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Getting Money Off The Sidelines

On March 3rd, the Federal Reserve announced they would be lowering the short term interest rate by half of one percent. How does this impact you? 

The Federal Interest Rate serves as a benchmark for Credit Unions and Banks when they are determining their rates for their mortgages, certificate of deposits and savings accounts. When the rate goes down, as it did on March 3rd, these rates have a tendency of following suit. 

The week prior to the rate cut, we saw the Dow Jones, S&P 500 and NASDAQ all shed over 8%! 

Sounds like a good time to drain your low interest savings account and put all that cash to work in the market, right? Wrong! 

When an individual feels like they are ready to take some cash from the sidelines and get back into the market, we feel there are a few things we should discuss first.

Knowing Your Risk Tolerance

When you were checking your social media or watching the news a few weeks ago, what was one of the top stories? Market Sell-Off! The Largest Point Loss recorded in one day! You saw those headlines and decided to check your investments. If you looked and thought to yourself "this is a great buying opportunity" then maybe you are a more "risky" investor. If you looked at your investments and couldn't sleep that night, then maybe you should take a more conservative approach.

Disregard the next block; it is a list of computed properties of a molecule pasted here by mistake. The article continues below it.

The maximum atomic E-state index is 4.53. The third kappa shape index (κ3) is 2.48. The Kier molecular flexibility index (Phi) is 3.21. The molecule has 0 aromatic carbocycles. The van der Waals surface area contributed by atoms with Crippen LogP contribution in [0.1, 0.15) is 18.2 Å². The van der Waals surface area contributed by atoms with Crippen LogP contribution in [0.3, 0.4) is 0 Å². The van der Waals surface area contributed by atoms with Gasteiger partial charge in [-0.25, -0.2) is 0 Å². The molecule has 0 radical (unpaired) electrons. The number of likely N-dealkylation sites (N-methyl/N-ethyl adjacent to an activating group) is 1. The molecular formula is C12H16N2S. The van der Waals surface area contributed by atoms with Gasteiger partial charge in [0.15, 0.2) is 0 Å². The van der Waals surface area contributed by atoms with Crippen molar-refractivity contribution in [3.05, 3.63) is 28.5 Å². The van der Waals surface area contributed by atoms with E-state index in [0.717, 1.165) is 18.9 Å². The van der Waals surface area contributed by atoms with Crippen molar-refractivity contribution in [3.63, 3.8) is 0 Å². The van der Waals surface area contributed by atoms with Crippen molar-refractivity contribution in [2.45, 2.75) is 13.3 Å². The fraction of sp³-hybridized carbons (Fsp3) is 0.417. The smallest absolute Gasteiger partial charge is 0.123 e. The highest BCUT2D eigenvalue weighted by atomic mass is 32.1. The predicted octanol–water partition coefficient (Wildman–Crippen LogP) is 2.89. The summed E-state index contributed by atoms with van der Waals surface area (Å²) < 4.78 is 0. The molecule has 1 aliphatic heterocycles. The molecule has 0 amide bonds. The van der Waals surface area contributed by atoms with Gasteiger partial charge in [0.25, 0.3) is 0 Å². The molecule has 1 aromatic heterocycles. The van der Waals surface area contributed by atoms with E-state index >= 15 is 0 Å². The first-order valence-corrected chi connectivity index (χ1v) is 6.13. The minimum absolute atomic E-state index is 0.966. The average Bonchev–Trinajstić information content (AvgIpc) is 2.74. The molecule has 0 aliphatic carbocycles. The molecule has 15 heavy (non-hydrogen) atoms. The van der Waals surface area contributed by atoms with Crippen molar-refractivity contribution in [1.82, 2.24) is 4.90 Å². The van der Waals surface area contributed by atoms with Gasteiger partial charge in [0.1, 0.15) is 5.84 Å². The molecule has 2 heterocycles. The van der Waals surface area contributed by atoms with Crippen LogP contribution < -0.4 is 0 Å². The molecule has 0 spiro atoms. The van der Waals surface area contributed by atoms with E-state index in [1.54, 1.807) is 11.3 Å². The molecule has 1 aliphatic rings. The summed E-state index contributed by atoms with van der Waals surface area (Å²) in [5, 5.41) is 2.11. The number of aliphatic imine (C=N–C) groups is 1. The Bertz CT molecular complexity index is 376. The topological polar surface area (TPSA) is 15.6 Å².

Once your risk tolerance has been discussed, we should figure out what your end goal is for this investment. Is this money going to be a supplement for your retirement income or are we saving for your child's college education? We need to know why you are investing so we can help you create a realistic execution plan. 

finalizing THE ROAD MAP

We need to dip our toes back into the market, especially for individuals who have been sitting on the sidelines for quite some time. With market swings of 2%, 3% and even 4% in a day, establishing a systematic approach is one of the better techniques. We can accomplish this through payroll contributions for your employer sponsored plans or an automatic deduction from your checking or savings account.

 Let's talk! Send us a message on  , or through our website!